I have always found crystal to be uniquely magical, with its intricate facets breaking light into little shards of the rainbow, but I had little concept of where or how it was made until recently.
As near as we can ascertain, crystal owes its origins to man’s desire to imitate nature, in essence; taking cues from naturally-occurring rock crystal, mankind developed glass into what we know as crystal today by adding metals to change the character of the glass. Lead was found to produce the best result, helping to create a product that is strong and durable (with a distinct “ring” to it when tapped), but pleasant to handle also, being smooth and warm to the touch. And, perhaps most importantly of all, lead crystal has a brilliant, clear, silvery appearance that responds wonderfully to cutting.
England is one of the great glass-making centres of the world, and the area of crystal is no exception. The tradition began with George Ravenscroft, who established a glasshouse in London in 1673, patenting a process for making “flint glass” (AKA lead crystal) shortly thereafter, upon finding that the addition of lead improved the quality of his glass. He continued experimenting with the exact chemical composition of his “flint glass,” eventually eliminating initial flaws and exacting the science.
Over time, the majority of crystal glass production in England moved to the Crystal Mile in Stourbridge, part of the Black Country’s industrial heartland, and it is here that Stuart Crystal’s story begins. In 1827, an eleven year old orphan by the name of Frederick Stuart was sent to work at the Redhouse Glassworks on the Crystal Mile, carrying on the glassmaking traditions of the generations before him. Young Stuart likely worked in what to us might look like something of an alien landscape, with great brick cones towering up to nearly 100 feet high, and coal-burning furnaces raging constantly, filling the air with soot.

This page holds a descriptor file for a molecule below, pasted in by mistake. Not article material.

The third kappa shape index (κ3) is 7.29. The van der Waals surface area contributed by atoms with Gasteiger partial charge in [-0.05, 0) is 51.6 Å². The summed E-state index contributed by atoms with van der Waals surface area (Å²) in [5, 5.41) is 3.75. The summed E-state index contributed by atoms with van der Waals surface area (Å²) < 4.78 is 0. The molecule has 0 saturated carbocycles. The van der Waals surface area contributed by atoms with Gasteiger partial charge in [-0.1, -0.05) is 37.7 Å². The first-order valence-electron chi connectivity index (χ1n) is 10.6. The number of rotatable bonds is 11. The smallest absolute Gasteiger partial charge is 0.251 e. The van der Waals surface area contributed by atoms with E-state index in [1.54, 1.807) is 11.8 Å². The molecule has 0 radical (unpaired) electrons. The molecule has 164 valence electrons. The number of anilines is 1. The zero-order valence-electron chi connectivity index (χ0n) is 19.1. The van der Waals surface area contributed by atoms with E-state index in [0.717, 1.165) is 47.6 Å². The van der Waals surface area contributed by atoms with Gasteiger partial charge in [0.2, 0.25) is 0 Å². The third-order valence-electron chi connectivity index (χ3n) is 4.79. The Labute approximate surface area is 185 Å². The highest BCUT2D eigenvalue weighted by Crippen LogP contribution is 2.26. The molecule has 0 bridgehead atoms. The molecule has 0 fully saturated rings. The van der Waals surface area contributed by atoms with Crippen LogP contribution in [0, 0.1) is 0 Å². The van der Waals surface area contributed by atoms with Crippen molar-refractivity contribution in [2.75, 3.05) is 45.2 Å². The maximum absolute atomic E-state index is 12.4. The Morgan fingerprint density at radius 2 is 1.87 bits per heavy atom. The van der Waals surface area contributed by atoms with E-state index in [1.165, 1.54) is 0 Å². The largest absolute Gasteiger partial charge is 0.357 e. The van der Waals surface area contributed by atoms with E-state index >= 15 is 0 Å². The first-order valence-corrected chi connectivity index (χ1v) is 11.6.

Stuart, however, appears to have been undaunted by his environment, and by 1853 he, along with Richard Mills, Edward Webb, and Thomas Webb, formed the firm of Mills, Webb & Stuart. By the time the irascible Stuart retired at the remarkable age of 82, the firm had come to be dominated entirely by he and his sons, making it an entirely Stuart affair. Over the coming generations, these young men carried on the innovating and dominating spirit of their long-lived ancestor, until finally, in 1936, the business outgrew the iconic Red Cone, and moved to a factory next to it, thankfully never demolishing the local landmark (it was instead used as storage). Today, it serves as a museum, and is the best preserved out of only four such glassmaking cones left in the whole of the UK.
Stuart Crystal can be credited with some truly iconic contributions to the history of crystal, such as Stuart Medallion Cameo Glass (1887), and the Beaconsfield Pattern (1907), which is still used today.
Keeping pace with the times, Stuart Crystal also produced Art Nouveau vases and bowls adorned with trailed green decoration, and novelty cocktail sets featuring spiders, devils, and lucky symbols (some which now reside at the Broadfield House Glass Museum).
The principal designers who helped to shape the look of Stuart Crystal include Ludwig Kny (1918-1937), Reg Pierce (1937-39), and John Luxton (1949-1985), the latter of which moved the company into the modern era with his contemporary table service designs in the 1950s.
Stuart Crystal is also notable for supplying glass to shipping liners, including the Titanic, and a remarkable 22,000 items made for the Queen Mary in the mid 1930’s.
In 1995, the crystal-making firm was successfully bought out by the equally renowned Waterford Wedgwood company. One would have expected a bright future to develop out of the marriage of these two historic companies, but sadly, in 2001 the Stuart factory was closed forever, making the preservation of those Stuart Crystal pieces that remain a matter of great historical importance.